I think what I’ve enjoyed the most about ‘Into the Woods’ is meeting and working with people as passionate as me. I remember being so nervous for callbacks, my voice was going because of freshers’ flu and I was terrified that I would mess up. The moment I stepped into the TLC, I felt so much calmer. It’s such a supportive environment. You’re surrounded by people who listen to the same music, have the
same dreams and prospects as you, and that’s something not too common in secondary school. Into the Woods will always have a place in my heart as my first musical in Durham. The place where I developed my acting skills and made friends to last for life. Midun Odunaiyda – Narrator/Mysterious Man
What do you think the multi-rolling element adds to the show?
Ah, multi-rolling. It’s been the subject of a lot of debate. But why would someone choose to use it in a show like Into The Woods? Far from just being a theatre company’s niche, multi-rolling has existed for nearly a century as part of the Brechtian tradition of Epic Theatre. By making the actors multi-roll, they remind the audience that they were watching a play, so they could focus on the presentation of events and relate them to events in the real world. (Any of this sounding familiar to the victims of GCSE drama?)
So, how does this work in the show? Sondheim chose his show title carefully; his characters do not just go into the woods, but also into the woulds. If the Wolf and Prince Charming are played by the same actor (Charles Moscrop), the audience can draw links between the two men pursuing women who flee them. Perhaps Prince Charming would be the wolf in a different person’s story. If Rapunzel and Little Red Riding Hood have the same face, the audience can view them more as a representation of all children who are victims of their parents’ mistakes, whether they’ve been confined or let loose to wander.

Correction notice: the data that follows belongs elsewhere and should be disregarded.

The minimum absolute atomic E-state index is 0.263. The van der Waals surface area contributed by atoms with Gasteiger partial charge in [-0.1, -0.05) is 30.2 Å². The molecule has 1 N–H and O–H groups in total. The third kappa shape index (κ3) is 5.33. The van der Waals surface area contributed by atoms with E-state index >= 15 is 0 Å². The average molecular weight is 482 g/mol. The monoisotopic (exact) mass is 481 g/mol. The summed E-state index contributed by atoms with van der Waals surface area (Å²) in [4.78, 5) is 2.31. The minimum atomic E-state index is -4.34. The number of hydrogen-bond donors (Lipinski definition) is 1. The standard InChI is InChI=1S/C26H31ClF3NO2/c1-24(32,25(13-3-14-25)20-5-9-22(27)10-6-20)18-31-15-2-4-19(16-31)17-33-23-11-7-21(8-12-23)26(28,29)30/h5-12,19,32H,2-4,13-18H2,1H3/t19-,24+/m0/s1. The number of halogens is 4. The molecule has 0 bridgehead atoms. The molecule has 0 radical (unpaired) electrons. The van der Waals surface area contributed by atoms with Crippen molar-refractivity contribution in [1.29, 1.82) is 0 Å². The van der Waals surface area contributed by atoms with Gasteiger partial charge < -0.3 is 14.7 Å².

Multi-rolling has also allowed us as a cast to add some comic relief to lighten some of the more gory aspects of the Grimms’ fairytales. Cinderella’s stepsisters are played by the same actors as the princes (Charles Moscrop and Joe Butler-Smith), Granny is played by the same actor as Cinderella (Isabel Askew). In short, I truly believe that multi-rolling this musical has allowed us to make it more entertaining, but also more meaningful, asking the contemporary audience what connections they can draw between characters and what lessons they can take with them into the real world. Charlie Holliday – Little Red Riding Hood/ Rapunzel
Into the Woods is taking place at the Sir Thomas Allen Assembly Rooms Theatre from 6 – 9 December with a matinee performance on the Saturday 9 December.
Get your tickets here.
Learn more about Durham Student Theatre.